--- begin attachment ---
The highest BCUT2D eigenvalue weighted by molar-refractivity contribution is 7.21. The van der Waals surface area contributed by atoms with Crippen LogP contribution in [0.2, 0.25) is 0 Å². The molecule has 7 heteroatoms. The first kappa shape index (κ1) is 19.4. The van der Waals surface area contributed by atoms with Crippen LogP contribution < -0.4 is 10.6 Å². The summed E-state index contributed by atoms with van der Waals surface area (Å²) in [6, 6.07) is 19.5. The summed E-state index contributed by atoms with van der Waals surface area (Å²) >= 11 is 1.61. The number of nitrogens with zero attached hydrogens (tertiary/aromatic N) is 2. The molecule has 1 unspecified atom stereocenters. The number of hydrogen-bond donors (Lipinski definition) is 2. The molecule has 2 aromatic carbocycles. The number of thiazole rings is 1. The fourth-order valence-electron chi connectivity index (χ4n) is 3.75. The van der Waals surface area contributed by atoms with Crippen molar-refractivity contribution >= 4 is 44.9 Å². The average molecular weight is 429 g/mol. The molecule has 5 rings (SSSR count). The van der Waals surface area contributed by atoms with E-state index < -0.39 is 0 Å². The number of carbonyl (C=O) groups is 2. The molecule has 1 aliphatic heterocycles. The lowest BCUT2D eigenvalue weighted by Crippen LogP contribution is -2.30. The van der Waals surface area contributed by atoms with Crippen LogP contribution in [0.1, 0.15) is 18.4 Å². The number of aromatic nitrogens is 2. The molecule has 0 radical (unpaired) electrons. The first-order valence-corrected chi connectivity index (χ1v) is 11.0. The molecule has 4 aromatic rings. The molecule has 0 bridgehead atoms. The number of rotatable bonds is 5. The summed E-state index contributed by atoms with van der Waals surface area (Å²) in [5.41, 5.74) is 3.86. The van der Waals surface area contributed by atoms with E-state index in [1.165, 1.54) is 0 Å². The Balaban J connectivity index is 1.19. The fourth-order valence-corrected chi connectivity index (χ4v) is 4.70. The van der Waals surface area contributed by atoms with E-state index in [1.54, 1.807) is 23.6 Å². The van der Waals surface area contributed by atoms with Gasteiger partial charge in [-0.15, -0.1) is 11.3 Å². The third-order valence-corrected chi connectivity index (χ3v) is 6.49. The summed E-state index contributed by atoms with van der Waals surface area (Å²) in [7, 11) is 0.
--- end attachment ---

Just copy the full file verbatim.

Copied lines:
The highest BCUT2D eigenvalue weighted by molar-refractivity contribution is 7.21. The van der Waals surface area contributed by atoms with Crippen LogP contribution in [0.2, 0.25) is 0 Å². The molecule has 7 heteroatoms. The first kappa shape index (κ1) is 19.4. The van der Waals surface area contributed by atoms with Crippen LogP contribution < -0.4 is 10.6 Å². The summed E-state index contributed by atoms with van der Waals surface area (Å²) in [6, 6.07) is 19.5. The summed E-state index contributed by atoms with van der Waals surface area (Å²) >= 11 is 1.61. The number of nitrogens with zero attached hydrogens (tertiary/aromatic N) is 2. The molecule has 1 unspecified atom stereocenters. The number of hydrogen-bond donors (Lipinski definition) is 2. The molecule has 2 aromatic carbocycles. The number of thiazole rings is 1. The fourth-order valence-electron chi connectivity index (χ4n) is 3.75. The van der Waals surface area contributed by atoms with Crippen molar-refractivity contribution >= 4 is 44.9 Å². The average molecular weight is 429 g/mol. The molecule has 5 rings (SSSR count). The van der Waals surface area contributed by atoms with E-state index < -0.39 is 0 Å². The number of carbonyl (C=O) groups is 2. The molecule has 1 aliphatic heterocycles. The lowest BCUT2D eigenvalue weighted by Crippen LogP contribution is -2.30. The van der Waals surface area contributed by atoms with Crippen LogP contribution in [0.1, 0.15) is 18.4 Å². The number of aromatic nitrogens is 2. The molecule has 0 radical (unpaired) electrons. The first-order valence-corrected chi connectivity index (χ1v) is 11.0. The molecule has 4 aromatic rings. The molecule has 0 bridgehead atoms. The number of rotatable bonds is 5. The summed E-state index contributed by atoms with van der Waals surface area (Å²) in [5.41, 5.74) is 3.86. The van der Waals surface area contributed by atoms with E-state index in [1.165, 1.54) is 0 Å². The Balaban J connectivity index is 1.19. The fourth-order valence-corrected chi connectivity index (χ4v) is 4.70. The van der Waals surface area contributed by atoms with E-state index in [1.54, 1.807) is 23.6 Å². The van der Waals surface area contributed by atoms with Gasteiger partial charge in [-0.15, -0.1) is 11.3 Å². The third-order valence-corrected chi connectivity index (χ3v) is 6.49. The summed E-state index contributed by atoms with van der Waals surface area (Å²) in [7, 11) is 0.